Newspaper article St Louis Post-Dispatch (MO)

Sister Calls Death of Nancy Cruzan a Catalyst for Change

Newspaper article St Louis Post-Dispatch (MO)

Sister Calls Death of Nancy Cruzan a Catalyst for Change

Article excerpt

FIVE YEARS AFTER Nancy Cruzan's death, Americans find it easier to talk about death, dying and the proper use of medical technology, according to her sister and other right-to-die proponents.

"Really, I think we've come a long way," said Chris White, Cruzan's sister. "There are a lot of caring medical professionals ready to listen to what patients want. "I truly believe - because of Nan's case - there are a lot of families that won't have to go to court now."

Nancy Cruzan died in a state hospital in Mount Vernon, Mo., on Dec. 26, 1990, 12 days after a judge approved her family's request to withdraw artificial feeding.

Cruzan, 33, had been unconscious and in what doctors said was an irreversible persistent vegetative state since a car accident in 1983. Her family fought for four years, including two trials and a trip to the U.S. Supreme Court, before winning permission to allow her to die, as they said she would want.

In the past five years, some right-to-die proponents say, Missouri has gone from lagging behind most states in dealimg with the issue to moving ahead of many. Others say the Cruzan case has elevated public awareness as no other case has but that Missouri still has far to go in legislation for end-of-life decision-making.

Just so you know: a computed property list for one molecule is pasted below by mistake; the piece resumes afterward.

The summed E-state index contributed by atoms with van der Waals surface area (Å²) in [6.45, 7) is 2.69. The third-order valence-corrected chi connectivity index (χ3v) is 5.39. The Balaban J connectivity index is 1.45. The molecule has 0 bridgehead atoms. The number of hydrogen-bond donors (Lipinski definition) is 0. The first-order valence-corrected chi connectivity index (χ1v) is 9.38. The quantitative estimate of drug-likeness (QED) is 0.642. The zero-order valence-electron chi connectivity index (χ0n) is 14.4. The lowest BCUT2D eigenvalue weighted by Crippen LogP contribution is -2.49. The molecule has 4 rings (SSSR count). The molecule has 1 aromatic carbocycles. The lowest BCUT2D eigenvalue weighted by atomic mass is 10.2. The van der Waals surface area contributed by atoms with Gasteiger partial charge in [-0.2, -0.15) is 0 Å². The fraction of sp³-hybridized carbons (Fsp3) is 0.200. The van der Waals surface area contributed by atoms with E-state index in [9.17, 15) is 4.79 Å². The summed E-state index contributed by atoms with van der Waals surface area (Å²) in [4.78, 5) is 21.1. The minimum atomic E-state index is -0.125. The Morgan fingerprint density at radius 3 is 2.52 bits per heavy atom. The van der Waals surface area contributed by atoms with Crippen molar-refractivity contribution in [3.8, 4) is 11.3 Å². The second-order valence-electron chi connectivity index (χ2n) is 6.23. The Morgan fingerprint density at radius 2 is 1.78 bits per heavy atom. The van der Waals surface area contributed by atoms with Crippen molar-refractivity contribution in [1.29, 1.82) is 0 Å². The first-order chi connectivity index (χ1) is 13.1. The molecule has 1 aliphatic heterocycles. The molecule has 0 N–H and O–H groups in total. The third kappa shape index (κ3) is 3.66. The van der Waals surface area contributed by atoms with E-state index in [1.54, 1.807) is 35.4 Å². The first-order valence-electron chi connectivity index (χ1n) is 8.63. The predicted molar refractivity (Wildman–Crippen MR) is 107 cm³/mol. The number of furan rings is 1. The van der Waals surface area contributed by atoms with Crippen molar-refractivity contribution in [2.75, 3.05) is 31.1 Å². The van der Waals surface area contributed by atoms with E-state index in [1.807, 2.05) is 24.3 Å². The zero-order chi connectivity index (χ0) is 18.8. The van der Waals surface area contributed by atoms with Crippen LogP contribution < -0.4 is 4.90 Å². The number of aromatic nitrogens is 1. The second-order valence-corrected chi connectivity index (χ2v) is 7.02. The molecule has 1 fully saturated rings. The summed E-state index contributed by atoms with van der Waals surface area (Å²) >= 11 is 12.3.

Tobias Meeker, ethicist with St. John's Health Systems in Springfield, Mo., said that the Cruzan case had the greatest impact at state institutions. Most private hospitals, and those like St. John's with religious affiliations, already respected the moral wishes of the family, he said. "There are many health-care providers that are legalistic," he said. "Cruzan helped families enormously deal with those people. The other health-care providers were just the same."

Cruzan's death was the catalyst for two laws regarding end-of-life treatment.

Missouri's durable power of attorney, enacted in the early 1990s, says a person can have another person as a substitute decision-maker if he or she is unable to make decisions regarding end-of-life treatment. …

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